It is also helpful to give students opportunities to reflect on their work. At the end of the day, we often think about what’s next. We do not reflect on what we have learned and future applications. We often think of a lesson as checking things off a list. “I did the lab, check! Finished the lesson, check!” That means moving to the next thing without processing. I am trying to build reflection into every lesson, so students can think about the purpose and what we can learn.
I try to emphasize that sometimes you learn more when you make mistakes. One student had a science fair project about Planaria and they all died. He got another set of Planaria and they all died too! We turned it around; I encouraged him to figure out what happened and why the Planaria did not survive. Next year he will have to create an environment where the Planaria can live, and that will be engineering design!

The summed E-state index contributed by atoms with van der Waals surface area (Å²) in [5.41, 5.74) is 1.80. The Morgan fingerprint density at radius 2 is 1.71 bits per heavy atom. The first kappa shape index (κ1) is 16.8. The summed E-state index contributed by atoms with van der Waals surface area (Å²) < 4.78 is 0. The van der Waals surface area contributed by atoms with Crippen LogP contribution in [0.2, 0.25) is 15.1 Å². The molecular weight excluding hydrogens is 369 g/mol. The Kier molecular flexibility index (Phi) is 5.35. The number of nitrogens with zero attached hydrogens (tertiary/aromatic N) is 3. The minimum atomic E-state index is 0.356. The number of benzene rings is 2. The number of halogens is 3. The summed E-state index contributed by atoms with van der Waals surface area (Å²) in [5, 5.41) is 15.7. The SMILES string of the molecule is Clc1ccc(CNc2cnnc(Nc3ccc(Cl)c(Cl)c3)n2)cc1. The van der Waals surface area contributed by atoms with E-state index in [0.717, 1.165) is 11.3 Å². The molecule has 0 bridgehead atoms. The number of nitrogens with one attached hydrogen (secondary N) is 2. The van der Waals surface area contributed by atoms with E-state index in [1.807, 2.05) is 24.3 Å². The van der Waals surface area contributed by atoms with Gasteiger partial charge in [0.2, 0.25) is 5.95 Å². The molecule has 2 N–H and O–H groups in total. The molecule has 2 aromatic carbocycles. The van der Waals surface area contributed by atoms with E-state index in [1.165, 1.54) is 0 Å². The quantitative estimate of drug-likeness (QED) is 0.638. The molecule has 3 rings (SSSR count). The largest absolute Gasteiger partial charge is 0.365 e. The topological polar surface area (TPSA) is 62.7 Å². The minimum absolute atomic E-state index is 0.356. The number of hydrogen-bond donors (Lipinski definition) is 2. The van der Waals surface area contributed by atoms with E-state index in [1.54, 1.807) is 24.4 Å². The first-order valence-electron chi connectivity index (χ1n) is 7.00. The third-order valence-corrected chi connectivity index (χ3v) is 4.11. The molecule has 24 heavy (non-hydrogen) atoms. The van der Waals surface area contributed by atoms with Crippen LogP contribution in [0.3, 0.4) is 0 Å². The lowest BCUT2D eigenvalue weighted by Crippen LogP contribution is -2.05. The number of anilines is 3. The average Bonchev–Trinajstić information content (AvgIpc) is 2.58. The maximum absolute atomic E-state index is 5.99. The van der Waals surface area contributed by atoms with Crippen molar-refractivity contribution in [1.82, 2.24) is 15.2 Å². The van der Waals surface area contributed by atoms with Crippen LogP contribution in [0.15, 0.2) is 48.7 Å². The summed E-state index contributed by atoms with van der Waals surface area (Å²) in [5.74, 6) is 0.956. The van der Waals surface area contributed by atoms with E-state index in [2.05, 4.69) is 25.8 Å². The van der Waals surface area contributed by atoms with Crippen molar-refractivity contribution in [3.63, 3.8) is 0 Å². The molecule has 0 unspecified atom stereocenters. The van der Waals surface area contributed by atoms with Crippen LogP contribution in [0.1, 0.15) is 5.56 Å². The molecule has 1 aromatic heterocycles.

NOVA Connection: Want to see the design thinking process before testing it in your classroom? NOVA’s Design Process Collection includes four videos highlighting strategies for effective engineering design. The collection also includes lesson planning resources to help you implement these strategies.
How do you teach engineering design on a dime? Let us know in the comments or email us at firstname.lastname@example.org !